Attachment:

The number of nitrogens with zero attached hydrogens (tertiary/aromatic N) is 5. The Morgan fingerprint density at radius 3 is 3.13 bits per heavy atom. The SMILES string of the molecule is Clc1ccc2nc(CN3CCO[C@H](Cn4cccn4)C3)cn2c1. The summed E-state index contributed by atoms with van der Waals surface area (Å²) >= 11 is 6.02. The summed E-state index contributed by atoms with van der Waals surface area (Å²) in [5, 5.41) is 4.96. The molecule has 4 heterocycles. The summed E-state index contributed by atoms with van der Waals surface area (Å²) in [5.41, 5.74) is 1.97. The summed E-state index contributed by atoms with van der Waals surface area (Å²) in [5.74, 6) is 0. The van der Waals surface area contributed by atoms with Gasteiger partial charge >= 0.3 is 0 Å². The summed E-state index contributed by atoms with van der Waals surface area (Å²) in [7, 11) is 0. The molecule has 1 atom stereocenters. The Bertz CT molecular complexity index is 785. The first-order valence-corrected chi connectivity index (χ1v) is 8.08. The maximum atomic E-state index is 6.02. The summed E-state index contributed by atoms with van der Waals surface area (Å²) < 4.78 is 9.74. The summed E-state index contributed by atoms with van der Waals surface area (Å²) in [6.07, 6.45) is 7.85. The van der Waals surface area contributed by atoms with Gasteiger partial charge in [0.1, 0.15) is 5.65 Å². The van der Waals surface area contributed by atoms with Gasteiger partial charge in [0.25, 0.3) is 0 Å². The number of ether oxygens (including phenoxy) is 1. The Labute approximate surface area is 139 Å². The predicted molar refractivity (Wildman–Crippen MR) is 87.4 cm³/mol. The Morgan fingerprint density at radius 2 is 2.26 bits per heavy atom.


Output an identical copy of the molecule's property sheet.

The number of nitrogens with zero attached hydrogens (tertiary/aromatic N) is 5. The Morgan fingerprint density at radius 3 is 3.13 bits per heavy atom. The SMILES string of the molecule is Clc1ccc2nc(CN3CCO[C@H](Cn4cccn4)C3)cn2c1. The summed E-state index contributed by atoms with van der Waals surface area (Å²) >= 11 is 6.02. The summed E-state index contributed by atoms with van der Waals surface area (Å²) in [5, 5.41) is 4.96. The molecule has 4 heterocycles. The summed E-state index contributed by atoms with van der Waals surface area (Å²) in [5.41, 5.74) is 1.97. The summed E-state index contributed by atoms with van der Waals surface area (Å²) in [5.74, 6) is 0. The van der Waals surface area contributed by atoms with Gasteiger partial charge >= 0.3 is 0 Å². The summed E-state index contributed by atoms with van der Waals surface area (Å²) in [7, 11) is 0. The molecule has 1 atom stereocenters. The Bertz CT molecular complexity index is 785. The first-order valence-corrected chi connectivity index (χ1v) is 8.08. The maximum atomic E-state index is 6.02. The summed E-state index contributed by atoms with van der Waals surface area (Å²) < 4.78 is 9.74. The summed E-state index contributed by atoms with van der Waals surface area (Å²) in [6.07, 6.45) is 7.85. The van der Waals surface area contributed by atoms with Gasteiger partial charge in [0.1, 0.15) is 5.65 Å². The van der Waals surface area contributed by atoms with Gasteiger partial charge in [0.25, 0.3) is 0 Å². The number of ether oxygens (including phenoxy) is 1. The Labute approximate surface area is 139 Å². The predicted molar refractivity (Wildman–Crippen MR) is 87.4 cm³/mol. The Morgan fingerprint density at radius 2 is 2.26 bits per heavy atom.